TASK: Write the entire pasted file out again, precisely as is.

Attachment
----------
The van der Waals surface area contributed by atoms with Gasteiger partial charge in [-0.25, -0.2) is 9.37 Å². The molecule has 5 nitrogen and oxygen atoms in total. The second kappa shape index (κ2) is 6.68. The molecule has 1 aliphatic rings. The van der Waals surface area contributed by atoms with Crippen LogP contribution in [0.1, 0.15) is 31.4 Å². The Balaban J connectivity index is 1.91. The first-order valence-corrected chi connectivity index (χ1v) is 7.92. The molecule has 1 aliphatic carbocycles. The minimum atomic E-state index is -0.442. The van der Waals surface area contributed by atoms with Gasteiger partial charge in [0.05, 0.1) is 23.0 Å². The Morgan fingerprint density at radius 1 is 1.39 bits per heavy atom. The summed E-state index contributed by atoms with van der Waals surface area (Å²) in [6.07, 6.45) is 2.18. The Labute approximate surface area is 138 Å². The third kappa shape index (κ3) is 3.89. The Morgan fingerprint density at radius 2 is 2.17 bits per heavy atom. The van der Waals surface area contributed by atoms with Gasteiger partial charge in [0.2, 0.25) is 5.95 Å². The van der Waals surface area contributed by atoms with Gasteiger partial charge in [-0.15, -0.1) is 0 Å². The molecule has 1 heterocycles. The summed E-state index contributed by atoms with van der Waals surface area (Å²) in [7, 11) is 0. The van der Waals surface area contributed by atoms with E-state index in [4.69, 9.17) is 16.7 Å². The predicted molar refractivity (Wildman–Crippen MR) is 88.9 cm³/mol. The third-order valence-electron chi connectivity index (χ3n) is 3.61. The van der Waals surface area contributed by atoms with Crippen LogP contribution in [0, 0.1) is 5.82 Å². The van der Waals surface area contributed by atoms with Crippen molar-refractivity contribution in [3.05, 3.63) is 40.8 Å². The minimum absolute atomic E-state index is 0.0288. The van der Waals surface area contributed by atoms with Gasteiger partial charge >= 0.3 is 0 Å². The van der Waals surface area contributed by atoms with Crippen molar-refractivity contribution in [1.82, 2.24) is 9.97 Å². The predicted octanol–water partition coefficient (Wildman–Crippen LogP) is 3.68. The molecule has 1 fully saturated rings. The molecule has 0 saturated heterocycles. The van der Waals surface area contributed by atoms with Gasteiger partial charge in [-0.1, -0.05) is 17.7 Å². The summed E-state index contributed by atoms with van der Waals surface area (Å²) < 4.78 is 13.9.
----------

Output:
The van der Waals surface area contributed by atoms with Gasteiger partial charge in [-0.25, -0.2) is 9.37 Å². The molecule has 5 nitrogen and oxygen atoms in total. The second kappa shape index (κ2) is 6.68. The molecule has 1 aliphatic rings. The van der Waals surface area contributed by atoms with Crippen LogP contribution in [0.1, 0.15) is 31.4 Å². The Balaban J connectivity index is 1.91. The first-order valence-corrected chi connectivity index (χ1v) is 7.92. The molecule has 1 aliphatic carbocycles. The minimum atomic E-state index is -0.442. The van der Waals surface area contributed by atoms with Gasteiger partial charge in [0.05, 0.1) is 23.0 Å². The Morgan fingerprint density at radius 1 is 1.39 bits per heavy atom. The summed E-state index contributed by atoms with van der Waals surface area (Å²) in [6.07, 6.45) is 2.18. The Labute approximate surface area is 138 Å². The third kappa shape index (κ3) is 3.89. The Morgan fingerprint density at radius 2 is 2.17 bits per heavy atom. The van der Waals surface area contributed by atoms with Gasteiger partial charge in [0.2, 0.25) is 5.95 Å². The van der Waals surface area contributed by atoms with Gasteiger partial charge in [-0.15, -0.1) is 0 Å². The molecule has 1 heterocycles. The summed E-state index contributed by atoms with van der Waals surface area (Å²) in [7, 11) is 0. The van der Waals surface area contributed by atoms with E-state index in [4.69, 9.17) is 16.7 Å². The predicted molar refractivity (Wildman–Crippen MR) is 88.9 cm³/mol. The third-order valence-electron chi connectivity index (χ3n) is 3.61. The van der Waals surface area contributed by atoms with Crippen LogP contribution in [0, 0.1) is 5.82 Å². The van der Waals surface area contributed by atoms with Crippen molar-refractivity contribution in [3.05, 3.63) is 40.8 Å². The minimum absolute atomic E-state index is 0.0288. The van der Waals surface area contributed by atoms with Gasteiger partial charge >= 0.3 is 0 Å². The van der Waals surface area contributed by atoms with Crippen molar-refractivity contribution in [1.82, 2.24) is 9.97 Å². The predicted octanol–water partition coefficient (Wildman–Crippen LogP) is 3.68. The molecule has 1 fully saturated rings. The molecule has 0 saturated heterocycles. The van der Waals surface area contributed by atoms with Gasteiger partial charge in [-0.1, -0.05) is 17.7 Å². The summed E-state index contributed by atoms with van der Waals surface area (Å²) < 4.78 is 13.9.